Appointment of Inspectors

The Government may appoint Inspectors for the purposes of securing compliance with the provisions of the Act and any Inspector who is appointed by the Government for such a purpose shall be deemed to be a public servant within the meaning of the Indian Penal Code.

Power to make rules

The Government may make rules subject to previous publication by giving notification in the Official Gazette. The rules may provide provisions on the following matters:

  • The term of office of the Chairman and members of the Committee, or the provisions related to the manner of filling casual vacancies, or provisions related to allowances payable to the Chairman and members of the Child Labour Technical Advisory Committee.
  • Number of hours for which a child may be required or permitted to work under Section 7 (1) of the Act.
  • Rules related to grant of certificate when the question arises as to that of the child employee. A charge may be made for the certificate by the Government for issuing such a certificate. No charges must be made for the issue of a certificate if the application for such a certificate is accompanied by evidence of the age of the child.
  • Rules related to the particulars of the register which is to be maintained by the occupier who permits a child to work according to Section 11 of the Act.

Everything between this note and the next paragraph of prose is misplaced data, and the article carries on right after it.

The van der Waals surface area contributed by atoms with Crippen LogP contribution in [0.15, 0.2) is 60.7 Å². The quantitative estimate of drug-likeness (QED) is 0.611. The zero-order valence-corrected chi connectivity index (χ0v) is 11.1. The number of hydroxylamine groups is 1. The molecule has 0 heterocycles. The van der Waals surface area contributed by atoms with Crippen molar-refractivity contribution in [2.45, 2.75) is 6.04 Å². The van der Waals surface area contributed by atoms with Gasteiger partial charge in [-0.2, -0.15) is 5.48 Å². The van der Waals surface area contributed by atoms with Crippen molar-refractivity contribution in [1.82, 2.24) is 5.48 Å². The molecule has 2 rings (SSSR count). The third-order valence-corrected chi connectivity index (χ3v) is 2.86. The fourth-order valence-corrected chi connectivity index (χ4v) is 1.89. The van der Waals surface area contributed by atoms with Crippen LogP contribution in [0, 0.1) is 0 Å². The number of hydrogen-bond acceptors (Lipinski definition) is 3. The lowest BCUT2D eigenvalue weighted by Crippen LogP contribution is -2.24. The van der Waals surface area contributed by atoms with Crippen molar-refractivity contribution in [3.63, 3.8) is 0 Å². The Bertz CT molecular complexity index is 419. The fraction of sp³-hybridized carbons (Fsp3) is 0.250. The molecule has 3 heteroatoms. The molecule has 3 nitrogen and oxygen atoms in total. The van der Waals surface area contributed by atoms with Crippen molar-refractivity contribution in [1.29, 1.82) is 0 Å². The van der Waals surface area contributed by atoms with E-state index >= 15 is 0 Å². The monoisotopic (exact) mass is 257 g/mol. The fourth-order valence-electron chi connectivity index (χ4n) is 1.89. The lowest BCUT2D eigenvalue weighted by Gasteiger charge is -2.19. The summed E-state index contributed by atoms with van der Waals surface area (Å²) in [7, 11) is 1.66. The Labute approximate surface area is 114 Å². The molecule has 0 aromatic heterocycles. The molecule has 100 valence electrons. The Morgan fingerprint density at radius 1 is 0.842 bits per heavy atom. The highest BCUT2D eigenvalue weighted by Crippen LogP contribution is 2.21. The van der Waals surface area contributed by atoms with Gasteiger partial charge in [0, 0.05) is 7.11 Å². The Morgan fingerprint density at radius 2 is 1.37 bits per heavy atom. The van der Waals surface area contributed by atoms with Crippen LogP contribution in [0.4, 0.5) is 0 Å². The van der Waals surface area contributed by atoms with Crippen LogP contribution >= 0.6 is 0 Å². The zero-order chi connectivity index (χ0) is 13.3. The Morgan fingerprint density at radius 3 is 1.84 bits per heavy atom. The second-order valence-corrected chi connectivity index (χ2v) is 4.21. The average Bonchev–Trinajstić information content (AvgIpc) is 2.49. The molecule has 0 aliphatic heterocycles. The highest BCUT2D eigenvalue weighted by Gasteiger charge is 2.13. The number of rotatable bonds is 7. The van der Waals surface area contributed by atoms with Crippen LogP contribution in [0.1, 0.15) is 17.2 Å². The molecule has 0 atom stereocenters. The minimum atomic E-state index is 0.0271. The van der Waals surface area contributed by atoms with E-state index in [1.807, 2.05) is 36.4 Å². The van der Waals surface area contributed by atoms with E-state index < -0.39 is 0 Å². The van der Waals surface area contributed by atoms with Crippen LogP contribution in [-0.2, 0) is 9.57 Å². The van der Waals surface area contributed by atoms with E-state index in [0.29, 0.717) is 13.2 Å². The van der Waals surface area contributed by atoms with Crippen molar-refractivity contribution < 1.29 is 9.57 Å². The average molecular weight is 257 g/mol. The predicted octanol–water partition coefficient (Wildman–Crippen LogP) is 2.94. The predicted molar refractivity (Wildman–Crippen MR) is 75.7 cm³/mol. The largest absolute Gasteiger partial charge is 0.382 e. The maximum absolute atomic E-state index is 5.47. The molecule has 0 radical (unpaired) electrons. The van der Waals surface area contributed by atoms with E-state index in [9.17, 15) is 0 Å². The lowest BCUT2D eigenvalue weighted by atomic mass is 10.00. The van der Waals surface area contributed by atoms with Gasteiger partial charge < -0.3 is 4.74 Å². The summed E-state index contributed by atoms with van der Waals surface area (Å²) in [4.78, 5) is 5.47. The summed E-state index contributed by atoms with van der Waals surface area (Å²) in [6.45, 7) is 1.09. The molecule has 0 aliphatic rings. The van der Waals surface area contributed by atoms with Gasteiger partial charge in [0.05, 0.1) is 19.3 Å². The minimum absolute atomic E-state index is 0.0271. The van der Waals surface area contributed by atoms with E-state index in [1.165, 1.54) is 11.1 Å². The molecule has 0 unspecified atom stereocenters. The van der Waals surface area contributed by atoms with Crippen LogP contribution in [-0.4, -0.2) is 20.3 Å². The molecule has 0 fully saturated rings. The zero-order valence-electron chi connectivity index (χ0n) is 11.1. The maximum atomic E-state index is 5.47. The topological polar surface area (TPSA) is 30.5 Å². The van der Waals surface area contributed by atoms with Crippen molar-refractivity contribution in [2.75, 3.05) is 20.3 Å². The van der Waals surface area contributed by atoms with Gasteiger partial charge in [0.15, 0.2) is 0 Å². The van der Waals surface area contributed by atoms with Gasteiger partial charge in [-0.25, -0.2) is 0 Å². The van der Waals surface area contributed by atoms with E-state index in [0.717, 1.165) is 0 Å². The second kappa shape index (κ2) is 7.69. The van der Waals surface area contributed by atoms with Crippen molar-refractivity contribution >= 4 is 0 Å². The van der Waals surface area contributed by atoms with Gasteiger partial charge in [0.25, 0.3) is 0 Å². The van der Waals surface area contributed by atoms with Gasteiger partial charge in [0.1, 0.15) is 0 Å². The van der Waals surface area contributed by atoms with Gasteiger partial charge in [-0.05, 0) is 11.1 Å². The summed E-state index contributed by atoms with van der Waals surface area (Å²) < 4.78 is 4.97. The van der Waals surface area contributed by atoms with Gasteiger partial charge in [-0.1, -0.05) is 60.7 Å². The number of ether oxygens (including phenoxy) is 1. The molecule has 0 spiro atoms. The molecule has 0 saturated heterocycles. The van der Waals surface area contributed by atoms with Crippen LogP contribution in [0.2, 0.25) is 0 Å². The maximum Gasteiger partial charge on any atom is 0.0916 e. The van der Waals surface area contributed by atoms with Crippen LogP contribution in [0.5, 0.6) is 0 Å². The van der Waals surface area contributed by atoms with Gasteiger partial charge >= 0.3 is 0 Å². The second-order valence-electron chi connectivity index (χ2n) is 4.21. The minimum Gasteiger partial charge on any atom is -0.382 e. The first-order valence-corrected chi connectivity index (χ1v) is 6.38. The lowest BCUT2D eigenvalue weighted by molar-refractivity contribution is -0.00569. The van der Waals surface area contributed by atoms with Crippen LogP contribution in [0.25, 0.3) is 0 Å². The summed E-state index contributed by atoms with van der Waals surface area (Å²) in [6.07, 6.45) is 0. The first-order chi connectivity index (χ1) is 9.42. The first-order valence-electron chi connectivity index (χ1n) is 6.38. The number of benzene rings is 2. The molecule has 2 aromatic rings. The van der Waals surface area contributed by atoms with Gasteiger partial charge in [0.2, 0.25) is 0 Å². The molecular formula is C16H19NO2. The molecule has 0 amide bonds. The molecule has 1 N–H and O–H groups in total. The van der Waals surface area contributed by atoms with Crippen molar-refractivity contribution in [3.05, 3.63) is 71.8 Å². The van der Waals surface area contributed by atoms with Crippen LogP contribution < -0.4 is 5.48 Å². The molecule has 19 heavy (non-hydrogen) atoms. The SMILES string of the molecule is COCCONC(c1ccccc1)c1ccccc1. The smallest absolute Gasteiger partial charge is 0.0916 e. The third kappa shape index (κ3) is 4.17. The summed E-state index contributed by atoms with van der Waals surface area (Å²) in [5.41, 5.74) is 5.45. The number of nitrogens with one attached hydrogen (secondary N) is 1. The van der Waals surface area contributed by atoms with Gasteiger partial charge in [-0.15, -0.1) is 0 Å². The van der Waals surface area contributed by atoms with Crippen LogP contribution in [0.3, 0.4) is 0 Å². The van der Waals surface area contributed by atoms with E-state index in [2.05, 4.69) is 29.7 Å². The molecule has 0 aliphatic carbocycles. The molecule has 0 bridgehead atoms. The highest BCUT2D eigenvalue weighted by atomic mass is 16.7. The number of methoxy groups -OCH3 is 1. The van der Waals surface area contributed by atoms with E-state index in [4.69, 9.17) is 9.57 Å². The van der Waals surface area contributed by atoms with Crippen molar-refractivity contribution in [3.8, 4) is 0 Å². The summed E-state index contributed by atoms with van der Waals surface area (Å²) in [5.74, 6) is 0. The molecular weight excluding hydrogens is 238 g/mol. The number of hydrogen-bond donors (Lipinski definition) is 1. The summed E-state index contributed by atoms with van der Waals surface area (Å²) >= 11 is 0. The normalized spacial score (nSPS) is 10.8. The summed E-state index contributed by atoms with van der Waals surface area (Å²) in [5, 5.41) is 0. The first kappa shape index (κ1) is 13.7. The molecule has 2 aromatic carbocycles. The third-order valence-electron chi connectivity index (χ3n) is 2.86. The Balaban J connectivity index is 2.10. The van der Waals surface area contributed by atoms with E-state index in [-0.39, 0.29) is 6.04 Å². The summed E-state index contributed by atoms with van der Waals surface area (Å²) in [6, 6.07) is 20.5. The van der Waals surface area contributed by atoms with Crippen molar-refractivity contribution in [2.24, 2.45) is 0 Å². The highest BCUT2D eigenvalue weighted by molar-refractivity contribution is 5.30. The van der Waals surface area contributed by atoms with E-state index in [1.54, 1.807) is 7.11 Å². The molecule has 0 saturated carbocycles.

Rules and notifications to be laid before the Parliament or State legislature

Every rule which is made by the Government under this Act and every notification which is issued under Section 4, shall be laid before each House of Parliament as soon as possible. The rules and notifications must be laid before the Houses of Parliament while they are in session for a period of 30 days. It may be comprised in one session or in two or more successive sessions. If both houses agree jointly on a modification that is to be made in the rule or notification, then such notification or rule can be made or issued only when such a modification is made otherwise, the rule or notification cannot be made at all. The rules made by the Government under this Act shall come into practice as soon as it is made.

Certain provisions of law not barred

Subject to the provisions which are mentioned in Section 15 of the Act, the provisions of this Act and the Rules made by the Government under this Act shall be in addition to and not in derogation of the existing provisions of the Factories Act, 1948 (63 of 1948), the Plantations Labour Act, 1951 (69 of 1951) and the Mines Act, 1952 (35 of 1952).

Power to remove difficulties

In case, if any difficulty arises in giving effect to the provisions of the Act, then the Government may make such provisions which are not inconsistent by order published in the Official Gazette, make such provisions not inconsistent with the provisions of this Act by an order which shall be published in the Official Gazette. The order which shall be published shall not be made after the expiry of a period of three years from the date on which the Act received the assent of the President. Every order that is made under section 21 of this Act shall be laid before the Houses of Parliament as soon as it may be possible.